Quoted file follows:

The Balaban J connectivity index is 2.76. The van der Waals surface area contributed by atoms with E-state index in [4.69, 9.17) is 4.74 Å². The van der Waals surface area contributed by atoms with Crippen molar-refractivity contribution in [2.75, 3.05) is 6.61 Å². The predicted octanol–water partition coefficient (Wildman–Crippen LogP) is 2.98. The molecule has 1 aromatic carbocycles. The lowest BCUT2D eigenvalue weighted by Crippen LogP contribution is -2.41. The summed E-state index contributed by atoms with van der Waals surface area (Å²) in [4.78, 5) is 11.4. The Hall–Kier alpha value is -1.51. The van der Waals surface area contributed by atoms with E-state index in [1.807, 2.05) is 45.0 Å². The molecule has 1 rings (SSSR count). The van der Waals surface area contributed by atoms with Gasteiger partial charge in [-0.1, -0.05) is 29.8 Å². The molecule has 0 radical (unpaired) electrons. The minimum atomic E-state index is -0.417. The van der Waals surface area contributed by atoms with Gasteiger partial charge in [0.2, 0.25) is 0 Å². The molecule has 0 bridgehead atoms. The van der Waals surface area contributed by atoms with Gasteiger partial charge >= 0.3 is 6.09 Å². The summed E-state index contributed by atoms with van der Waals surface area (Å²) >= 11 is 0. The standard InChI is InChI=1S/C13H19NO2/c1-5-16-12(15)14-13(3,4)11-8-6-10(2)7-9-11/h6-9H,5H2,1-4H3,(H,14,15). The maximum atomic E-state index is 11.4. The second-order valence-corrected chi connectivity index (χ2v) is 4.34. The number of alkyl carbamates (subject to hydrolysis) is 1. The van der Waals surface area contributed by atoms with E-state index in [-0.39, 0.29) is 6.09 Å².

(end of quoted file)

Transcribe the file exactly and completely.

The Balaban J connectivity index is 2.76. The van der Waals surface area contributed by atoms with E-state index in [4.69, 9.17) is 4.74 Å². The van der Waals surface area contributed by atoms with Crippen molar-refractivity contribution in [2.75, 3.05) is 6.61 Å². The predicted octanol–water partition coefficient (Wildman–Crippen LogP) is 2.98. The molecule has 1 aromatic carbocycles. The lowest BCUT2D eigenvalue weighted by Crippen LogP contribution is -2.41. The summed E-state index contributed by atoms with van der Waals surface area (Å²) in [4.78, 5) is 11.4. The Hall–Kier alpha value is -1.51. The van der Waals surface area contributed by atoms with E-state index in [1.807, 2.05) is 45.0 Å². The molecule has 1 rings (SSSR count). The van der Waals surface area contributed by atoms with Gasteiger partial charge in [-0.1, -0.05) is 29.8 Å². The molecule has 0 radical (unpaired) electrons. The minimum atomic E-state index is -0.417. The van der Waals surface area contributed by atoms with Gasteiger partial charge in [0.2, 0.25) is 0 Å². The molecule has 0 bridgehead atoms. The van der Waals surface area contributed by atoms with Gasteiger partial charge >= 0.3 is 6.09 Å². The summed E-state index contributed by atoms with van der Waals surface area (Å²) >= 11 is 0. The standard InChI is InChI=1S/C13H19NO2/c1-5-16-12(15)14-13(3,4)11-8-6-10(2)7-9-11/h6-9H,5H2,1-4H3,(H,14,15). The maximum atomic E-state index is 11.4. The second-order valence-corrected chi connectivity index (χ2v) is 4.34. The number of alkyl carbamates (subject to hydrolysis) is 1. The van der Waals surface area contributed by atoms with E-state index in [-0.39, 0.29) is 6.09 Å².